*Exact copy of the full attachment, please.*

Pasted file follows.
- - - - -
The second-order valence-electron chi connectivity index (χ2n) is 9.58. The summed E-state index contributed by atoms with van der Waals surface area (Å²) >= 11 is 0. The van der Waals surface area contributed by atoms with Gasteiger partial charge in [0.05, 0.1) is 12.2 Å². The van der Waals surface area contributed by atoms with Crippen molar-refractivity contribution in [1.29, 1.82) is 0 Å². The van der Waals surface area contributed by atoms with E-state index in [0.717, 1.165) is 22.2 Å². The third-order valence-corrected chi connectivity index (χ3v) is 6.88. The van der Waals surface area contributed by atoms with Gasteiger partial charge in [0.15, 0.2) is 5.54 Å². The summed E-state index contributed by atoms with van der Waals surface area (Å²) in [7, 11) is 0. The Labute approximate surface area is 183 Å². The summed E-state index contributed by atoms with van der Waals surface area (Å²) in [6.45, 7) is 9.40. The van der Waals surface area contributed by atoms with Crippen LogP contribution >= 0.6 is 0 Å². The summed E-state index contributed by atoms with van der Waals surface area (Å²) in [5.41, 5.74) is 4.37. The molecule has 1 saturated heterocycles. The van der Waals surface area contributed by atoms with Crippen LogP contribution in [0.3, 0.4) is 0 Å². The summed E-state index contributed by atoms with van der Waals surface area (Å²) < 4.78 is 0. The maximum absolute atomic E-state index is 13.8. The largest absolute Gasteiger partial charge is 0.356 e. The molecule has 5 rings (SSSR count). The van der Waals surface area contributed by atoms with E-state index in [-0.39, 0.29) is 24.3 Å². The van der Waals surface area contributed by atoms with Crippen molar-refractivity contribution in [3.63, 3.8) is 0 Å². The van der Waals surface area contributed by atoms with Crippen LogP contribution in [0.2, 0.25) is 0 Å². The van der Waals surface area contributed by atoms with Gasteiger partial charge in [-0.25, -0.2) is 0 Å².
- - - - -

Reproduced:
The second-order valence-electron chi connectivity index (χ2n) is 9.58. The summed E-state index contributed by atoms with van der Waals surface area (Å²) >= 11 is 0. The van der Waals surface area contributed by atoms with Gasteiger partial charge in [0.05, 0.1) is 12.2 Å². The van der Waals surface area contributed by atoms with Crippen molar-refractivity contribution in [1.29, 1.82) is 0 Å². The van der Waals surface area contributed by atoms with E-state index in [0.717, 1.165) is 22.2 Å². The third-order valence-corrected chi connectivity index (χ3v) is 6.88. The van der Waals surface area contributed by atoms with Gasteiger partial charge in [0.15, 0.2) is 5.54 Å². The summed E-state index contributed by atoms with van der Waals surface area (Å²) in [7, 11) is 0. The Labute approximate surface area is 183 Å². The summed E-state index contributed by atoms with van der Waals surface area (Å²) in [6.45, 7) is 9.40. The van der Waals surface area contributed by atoms with Crippen LogP contribution >= 0.6 is 0 Å². The summed E-state index contributed by atoms with van der Waals surface area (Å²) in [5.41, 5.74) is 4.37. The molecule has 1 saturated heterocycles. The van der Waals surface area contributed by atoms with Crippen LogP contribution in [0.3, 0.4) is 0 Å². The summed E-state index contributed by atoms with van der Waals surface area (Å²) < 4.78 is 0. The maximum absolute atomic E-state index is 13.8. The largest absolute Gasteiger partial charge is 0.356 e. The molecule has 5 rings (SSSR count). The van der Waals surface area contributed by atoms with E-state index in [-0.39, 0.29) is 24.3 Å². The van der Waals surface area contributed by atoms with Crippen molar-refractivity contribution in [3.63, 3.8) is 0 Å². The van der Waals surface area contributed by atoms with Crippen LogP contribution in [0.2, 0.25) is 0 Å². The van der Waals surface area contributed by atoms with Gasteiger partial charge in [-0.25, -0.2) is 0 Å².